Charlotte A. Allsop and Dr. Barbara Heise, Gerontological Nursing
Dementia is manifested by a severely limited memory and performance of cognitive abilities. Mild Cognitive Impairment (MCI) is an early stage of memory loss which can later lead to Dementia. It has been proven that you can delay cognitive dysfunction, e.g. memory, by “training the brain” through various cognitive exercises. However, those with MCI are difficult to detect because their memory loss is subtle. The purpose of this study is to first, enhance MCI recognition in elderly individuals and second, to determine the efficacy of memory training in the community.
This study was conducted in the Orem, Utah Senior Center (Friendship Center). A convenience sample of four (4) men and women ages 65 and older living in the community participated. The four participants had to score above 24 (sever cognitive impairment) and below 30 (no cognitive impairment) on The Mini-Mental Status Examination (MMSE) given to them the first time they met with the principal investigator. The study consisted of a memory training program based upon the methods of Dr. Ryuta Kawashima, a Japanese Neuroscientist. The four participants met once a week for six weeks at the senior center with the principle investigator and completed simple timed mathematical homework (multiplication, division, addition, subtraction) during the days in between. The Mini-Mental Status Examination (MMSE) was given to each participant separately the first week as well as after the program ended in order to assess the progress of cognitive function. Participants filled out a Geriatric Depression Scale (GDS), a demographic information sheet as well as a health history before the program began. The once a week meetings consisted of counting aloud to 120 as quickly as possible, memorization of words in two minutes, and reading aloud 30 colored words of a different color as fast as possible (e.g. the word red was colored yellow and read aloud as yellow). All of these tasks were timed each week. The Principal Investigator made notes of their response time and speed of processing during the memory program. Data analysis included Frequency and Descriptive properties of the MMSE scores before and after the memory training. Improvement time was recorded and averaged for the tasks done each week over the six week period. Themes were found among the Principal Investigator’s notes of the participants.
Mild cognitive impairment is manifested by subtle symptoms, but can be detected by simply administering the MMSE. All four participant MMSE scores increased after the six week program. The mean MMSE score before the memory training was 28.25 (30 is the highest you can score) with a standard deviation of .957. The mean score after training was 29.25 with a standard deviation of .957. Participants’ recorded task times did not consistently improve each week. However, each participant enhanced in observed themes of cooperation, focus, response time and speed of processing throughout the six weeks.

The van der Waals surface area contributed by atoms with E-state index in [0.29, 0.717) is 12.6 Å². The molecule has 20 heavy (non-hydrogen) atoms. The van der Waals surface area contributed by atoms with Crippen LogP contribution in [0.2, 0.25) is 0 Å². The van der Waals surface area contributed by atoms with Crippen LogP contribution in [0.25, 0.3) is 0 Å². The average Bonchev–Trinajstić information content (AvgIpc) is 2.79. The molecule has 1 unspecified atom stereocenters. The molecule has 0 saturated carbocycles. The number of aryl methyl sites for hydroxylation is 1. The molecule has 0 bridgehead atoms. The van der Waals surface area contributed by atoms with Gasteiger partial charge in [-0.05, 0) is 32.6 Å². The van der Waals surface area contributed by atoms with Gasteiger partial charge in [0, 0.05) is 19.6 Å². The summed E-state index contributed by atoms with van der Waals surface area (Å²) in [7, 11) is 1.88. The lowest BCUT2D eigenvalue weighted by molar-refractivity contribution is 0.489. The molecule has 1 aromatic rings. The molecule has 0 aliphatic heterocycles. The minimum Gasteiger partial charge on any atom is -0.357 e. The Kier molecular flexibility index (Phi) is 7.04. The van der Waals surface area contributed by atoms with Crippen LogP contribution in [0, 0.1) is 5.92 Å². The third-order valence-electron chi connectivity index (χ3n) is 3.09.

Follow-up studies should be constructed based upon Dr. Kawashima’s methods in a longer study with more participants to further assess the effectiveness of these memory training tools. However, based upon the results stated above, recognition of MCI should be a higher priority in the community. Implementation should be executed in Senior Centers and within healthcare settings to better prevent the fast progression of dementia. Increased awareness of cognitive function as well as provided memory training programs to those with MCI will improve dementia treatment from tertiary care to primary or prophylactic care. Prolonged memory function would result in less money spent upon dementia in the community as well as an increased sense of well being and heightened function of those who have memory impairment.
This study was presented as a power point presentation by me, the principal investigator, at the November 3rd 2008 Nursing Research Conference, co-sponsored by Intermountain Healthcare and Brigham Young University.
One of the greatest challenges that I observed while implementing my study was the difficulty in obtaining continual participation from seniors in the senior center. My four participants out of the 15-20 total participants are the only ones who stayed the entire six weeks and completed the homework. The most reported reason for non-continual participation was other activities with family or visitors. More hours of availability by the implementer may increase involvement as well as an increased amount of teaching of the importance of continual participation. I also realized how individualized the memory training is. Each participant needs one-on-one time with a helper (me) to make sure there are no mistakes and that the times are correctly recorded.
The greatest thing I learned from this study is that memory training is like life insurance. Just as you insure your life, you need to insure your memory with prophylactic cognitive training. I am graduating in April, 2009 in nursing and will be able to educate patients and other employees about memory training benefits as well as implement cognitive exercises to patients when appropriate.
- Ball, K., Berch, D. B., Helmers, K. F., et al. (2002). Effects of Cognitive Training Interventions with Older Adults. The Journal of the American Medical Association, 288(18), 2271-2281
- Beers, M. H., (2006). The Merck Manual of Geriatrics. Delirium and Dementia, 40.
- Winblad, B., Palmer, K., Kivipelto, M. et al (2004). Mild cognitive impairment – beyond controversies, towards a consensus; report of the International Working Group on Mild Cognitive Impairment. Journal of Internal Medicine, 256, 240-246.